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Today in Patriots History: Marv Cook

John Morgan
5 months ago at 5:50 am ET
Posted Under: Patriots Commentary

Today in Patriots History: Marv CookGreg M. Cooper - USA TODAY Sports

For a few years Marv Cook was considered by some to be the best tight end in Patriots history. Cook thrived in spite of his quarterbacks being Marc Wilson, Hugh Millen, Tommy Hodson, Scott Zolak and Jeff Carlson. He set franchise records despite playing for head coaches Rod Rust and Dick MacPherson, and GMs Pat Sullivan, Joe Mendes and Tom Bass, not exactly known for filling a team with a quality complimentary roster.

Marv Cook

Happy 54th birthday to Marv Cook
Born February 24, 1966 in Iowa City
Patriot TE, 1989-1993; uniform #46 and #85
Pats third round (63rd overall) selection of the 1989 draft, from Iowa

Marv Cook never missed a game over five seasons with the Patriots. He led Pats in touchdowns in 1990 and 1991, and receptions (82) in ’91. Those 82 catches were fourth among all players in the NFL that year; no other tight end ranked in the top thirty. That also set a then-franchise record for most in a single season by a TE, shattering the old mark of 66 by Derrick Ramsey in 1984. That same year Cook tied a team record for most yards receiving by a tight end with 808, set by Don Hasselbeck ten years earlier.

Marv Cook

Cook was fearless going after the ball even though he was not particularly big (6’4, 234). His playmaking skills resulted in becoming a first team All Pro in 1991 and named to the Pro Bowl in ’91 and ’92. In 1992 Cook (and Irving Fryar) become the first players in club history with three straight seasons of 50 receptions. By comparison Russ Francis, Ben Watson and Hasselbeck never had a single season with that many catches for the Patriots – though to be fair, Francis was a far superior and more complete player on a run-oriented offense. In ’92 New England rewarded Cook for his production with a contract extension and pay raise.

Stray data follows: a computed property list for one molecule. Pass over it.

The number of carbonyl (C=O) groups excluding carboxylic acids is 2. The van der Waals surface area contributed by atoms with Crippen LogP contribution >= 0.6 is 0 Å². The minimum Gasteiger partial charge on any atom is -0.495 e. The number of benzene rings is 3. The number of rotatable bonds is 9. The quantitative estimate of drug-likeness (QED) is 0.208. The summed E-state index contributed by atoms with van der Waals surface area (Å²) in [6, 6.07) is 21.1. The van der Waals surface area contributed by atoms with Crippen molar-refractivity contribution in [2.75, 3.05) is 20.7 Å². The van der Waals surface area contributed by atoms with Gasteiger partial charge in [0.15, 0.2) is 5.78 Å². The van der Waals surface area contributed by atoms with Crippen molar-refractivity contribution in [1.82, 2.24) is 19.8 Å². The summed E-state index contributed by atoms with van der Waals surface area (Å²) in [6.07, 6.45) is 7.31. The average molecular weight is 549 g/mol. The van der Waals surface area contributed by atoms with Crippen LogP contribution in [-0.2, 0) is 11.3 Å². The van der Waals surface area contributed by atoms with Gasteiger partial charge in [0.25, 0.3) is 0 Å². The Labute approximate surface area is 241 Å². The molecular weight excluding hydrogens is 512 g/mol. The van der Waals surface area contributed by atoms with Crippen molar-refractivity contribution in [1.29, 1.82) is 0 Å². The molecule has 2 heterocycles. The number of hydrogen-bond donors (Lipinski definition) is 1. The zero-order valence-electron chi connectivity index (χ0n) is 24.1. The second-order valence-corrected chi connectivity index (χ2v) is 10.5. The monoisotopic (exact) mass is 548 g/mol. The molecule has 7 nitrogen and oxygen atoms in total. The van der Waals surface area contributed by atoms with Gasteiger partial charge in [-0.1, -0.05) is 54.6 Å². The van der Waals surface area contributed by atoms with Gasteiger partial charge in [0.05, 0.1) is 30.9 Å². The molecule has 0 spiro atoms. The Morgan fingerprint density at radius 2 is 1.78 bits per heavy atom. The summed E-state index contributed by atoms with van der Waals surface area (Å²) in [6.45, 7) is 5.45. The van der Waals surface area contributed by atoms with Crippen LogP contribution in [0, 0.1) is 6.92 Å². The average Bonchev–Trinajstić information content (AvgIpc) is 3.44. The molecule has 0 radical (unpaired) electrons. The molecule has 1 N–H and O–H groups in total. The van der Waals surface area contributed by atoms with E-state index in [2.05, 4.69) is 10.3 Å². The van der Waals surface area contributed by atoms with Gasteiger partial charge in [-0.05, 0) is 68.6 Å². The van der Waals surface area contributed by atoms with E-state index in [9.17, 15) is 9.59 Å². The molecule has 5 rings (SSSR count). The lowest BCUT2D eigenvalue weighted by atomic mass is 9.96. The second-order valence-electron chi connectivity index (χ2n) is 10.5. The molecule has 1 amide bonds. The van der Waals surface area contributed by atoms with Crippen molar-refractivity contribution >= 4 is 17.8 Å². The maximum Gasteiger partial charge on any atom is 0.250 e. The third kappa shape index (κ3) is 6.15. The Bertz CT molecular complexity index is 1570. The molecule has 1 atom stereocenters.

Marv Cook

Parcells, Ben Coates and Drew Bledsoe

In 1993 Bill Parcells became head coach of the Patriots. Nagging injuries slowed Cook down, resulting in more playing time for third year backup Ben Coates. The on field rapport rookie quarterback Drew Bledsoe had with Coates was evident immediately. Midway through the season Tuna made Coates the primary tight end, and Cook finished the year with just one touchdown. Three days before the 1994 draft the Pats released Cook due to the emergence of Coates, and to clear salary cap space. Cook signed with the Bears and retired after the 1995 season. Meanwhile Coates went on to soon break all of Marv Cook’s franchise records.

Marv Cook finished his five years in New England with 210 receptions. At that time it was the sixth most in franchise history, and today it is still the third most by a tight end. He is now a partner in an investment firm and very successful high school football coach in his hometown of Iowa City.

 

Dennis Owens

Happy 60th birthday to Dennis Owens
Born February 24, 1960 in Clinton, NC
Patriot NT, 1982-1986; uniform #98
Signed May 13, 1982 as an undrafted rookie from North Carolina State